Lianna's 'Walk In My Shoes' is must-have debut

Samiha Khanna, A&E Editor, The Pendulum Online

You've seen her open up for MBB at the Lighthouse with her enthusiasm for performing and mellifluous voice. She has also warmed up audiences for Hobex, John Mellencamp and Hootie and the Blowfish, and she even won second place in the Cape Fear Folk Festival Songwriting Contest last year.

Lianna, another first-name-only wonder, decided to stray from her law education to write songs. Her debut album, Walk In My Shoes, has won the title of Best-Selling Album by a Local Artist at Schoolkids Records twice, as well as the acclaim of local critics.

Unlike the innumerable Jewel wannabes with their extraneous "boop boop be do's," Lianna has found a way to evade the inevitable labels that come with being a female songwriter—she is no femi-nazi, nor is she relying on cuteness to carry her.

In fact, with her up-front approach to the music on the album, she calls for respect as a songwriter—not just as a female songwriter.

The album gets off to a fast start with catchy "Reasons Why" and "Gave It Away." After this brief intro to her sound, you get into the richer "Better Days," when the music breaks on down to about half-speed. Just when you catch your breath, this leads into the polished title track.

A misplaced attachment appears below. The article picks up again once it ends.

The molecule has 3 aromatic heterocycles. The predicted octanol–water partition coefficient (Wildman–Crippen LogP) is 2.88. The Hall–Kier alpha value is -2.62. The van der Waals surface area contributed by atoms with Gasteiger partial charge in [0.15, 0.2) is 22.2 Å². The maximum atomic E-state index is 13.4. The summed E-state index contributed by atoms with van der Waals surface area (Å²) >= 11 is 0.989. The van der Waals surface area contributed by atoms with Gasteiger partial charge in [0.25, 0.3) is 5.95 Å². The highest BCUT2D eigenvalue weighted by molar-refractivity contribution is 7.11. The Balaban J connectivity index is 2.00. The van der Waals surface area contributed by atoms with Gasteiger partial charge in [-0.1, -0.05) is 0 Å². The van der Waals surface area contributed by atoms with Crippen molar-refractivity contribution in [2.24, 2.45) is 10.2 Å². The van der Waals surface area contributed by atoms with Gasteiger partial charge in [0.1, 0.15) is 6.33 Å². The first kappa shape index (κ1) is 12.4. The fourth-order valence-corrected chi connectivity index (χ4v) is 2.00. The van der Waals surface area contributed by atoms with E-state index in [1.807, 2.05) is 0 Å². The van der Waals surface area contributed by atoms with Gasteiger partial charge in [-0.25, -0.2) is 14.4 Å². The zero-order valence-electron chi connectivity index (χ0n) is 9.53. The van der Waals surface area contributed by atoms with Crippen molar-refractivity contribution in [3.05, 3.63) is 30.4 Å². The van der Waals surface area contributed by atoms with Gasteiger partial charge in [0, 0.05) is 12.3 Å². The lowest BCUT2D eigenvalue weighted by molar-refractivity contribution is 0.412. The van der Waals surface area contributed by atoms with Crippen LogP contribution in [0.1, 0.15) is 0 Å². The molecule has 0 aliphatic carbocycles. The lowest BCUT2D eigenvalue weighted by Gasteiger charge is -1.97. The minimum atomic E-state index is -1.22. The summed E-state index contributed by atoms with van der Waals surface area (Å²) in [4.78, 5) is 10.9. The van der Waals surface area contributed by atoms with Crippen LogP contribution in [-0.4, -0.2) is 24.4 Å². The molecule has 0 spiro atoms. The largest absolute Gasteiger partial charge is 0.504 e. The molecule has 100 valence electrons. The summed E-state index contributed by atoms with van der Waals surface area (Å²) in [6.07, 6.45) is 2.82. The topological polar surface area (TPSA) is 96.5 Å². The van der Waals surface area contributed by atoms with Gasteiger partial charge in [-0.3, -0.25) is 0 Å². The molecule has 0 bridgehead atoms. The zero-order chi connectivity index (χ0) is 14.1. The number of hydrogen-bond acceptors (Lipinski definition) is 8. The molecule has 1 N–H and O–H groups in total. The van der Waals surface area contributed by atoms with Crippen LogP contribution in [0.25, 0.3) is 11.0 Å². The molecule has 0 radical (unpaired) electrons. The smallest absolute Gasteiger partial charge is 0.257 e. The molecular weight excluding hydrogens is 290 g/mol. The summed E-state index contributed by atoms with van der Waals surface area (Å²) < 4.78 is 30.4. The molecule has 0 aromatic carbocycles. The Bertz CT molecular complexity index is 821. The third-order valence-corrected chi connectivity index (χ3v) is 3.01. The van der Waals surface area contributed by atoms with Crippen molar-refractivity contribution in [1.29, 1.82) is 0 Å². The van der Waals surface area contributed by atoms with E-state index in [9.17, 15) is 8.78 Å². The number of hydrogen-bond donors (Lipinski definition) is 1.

With a little help from her friends Dean Felber and Mark Bryan of Hootie and the Blowfish, Lianna puts forth her strongest sound with track five, "Walk In My Shoes," with ear-catching crescendos in the chorus that force you to harmonize with the easy progression of the melody. The percussion picks up the pace, while Bryan on the mandolin adds more depth to the song.

Other standouts on the disc include "Is It Real?", with its dramatic touch of minor chords; "I'm Free," having covals that resemble the tumbling enunciation of a mellowed Ani DiFranco; and "A Little Longer," a sleepy Sunday afternoon song that displays Lianna's vocal range as she dapples into a few deeper notes.

The majority of the songs take the disc back to the smooth harmonies and vocal crescendos found on the Murmurs' 1994 self-titled album.

Although most of the lyrics do not jump off the page, Lianna does use some interesting metaphors, such as on "Some Other Day": "I suppose it was just bad timing/ to find the gold when I first started mining." The 11-song independent effort screams of infectious, hopeful pop tunes. For those who like a tighter sound, "Walk In My Shoes" is a local must-have.

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1/11/09, 8:00pm
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From Here CD coverLianna's latest CD, From Here, is now available at shows and in the Shop section. Buy it now!

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